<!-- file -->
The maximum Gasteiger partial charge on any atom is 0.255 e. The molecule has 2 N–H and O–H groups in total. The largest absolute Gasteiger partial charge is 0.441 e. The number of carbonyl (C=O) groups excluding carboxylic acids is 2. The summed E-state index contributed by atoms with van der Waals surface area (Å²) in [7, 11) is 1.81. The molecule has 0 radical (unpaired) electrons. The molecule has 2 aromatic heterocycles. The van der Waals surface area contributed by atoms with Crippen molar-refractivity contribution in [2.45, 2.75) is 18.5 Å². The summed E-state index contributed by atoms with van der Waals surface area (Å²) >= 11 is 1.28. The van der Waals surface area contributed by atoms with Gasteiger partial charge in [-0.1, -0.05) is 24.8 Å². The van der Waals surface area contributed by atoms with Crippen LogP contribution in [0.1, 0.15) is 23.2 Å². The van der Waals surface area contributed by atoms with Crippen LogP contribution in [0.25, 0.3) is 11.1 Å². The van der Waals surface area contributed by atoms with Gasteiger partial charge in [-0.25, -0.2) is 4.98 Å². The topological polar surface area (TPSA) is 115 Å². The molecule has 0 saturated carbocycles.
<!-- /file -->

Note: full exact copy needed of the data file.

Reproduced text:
The maximum Gasteiger partial charge on any atom is 0.255 e. The molecule has 2 N–H and O–H groups in total. The largest absolute Gasteiger partial charge is 0.441 e. The number of carbonyl (C=O) groups excluding carboxylic acids is 2. The summed E-state index contributed by atoms with van der Waals surface area (Å²) in [7, 11) is 1.81. The molecule has 0 radical (unpaired) electrons. The molecule has 2 aromatic heterocycles. The van der Waals surface area contributed by atoms with Crippen molar-refractivity contribution in [2.45, 2.75) is 18.5 Å². The summed E-state index contributed by atoms with van der Waals surface area (Å²) >= 11 is 1.28. The van der Waals surface area contributed by atoms with Gasteiger partial charge in [-0.1, -0.05) is 24.8 Å². The van der Waals surface area contributed by atoms with Crippen LogP contribution in [0.1, 0.15) is 23.2 Å². The van der Waals surface area contributed by atoms with Crippen LogP contribution in [0.25, 0.3) is 11.1 Å². The van der Waals surface area contributed by atoms with Gasteiger partial charge in [-0.25, -0.2) is 4.98 Å². The topological polar surface area (TPSA) is 115 Å². The molecule has 0 saturated carbocycles.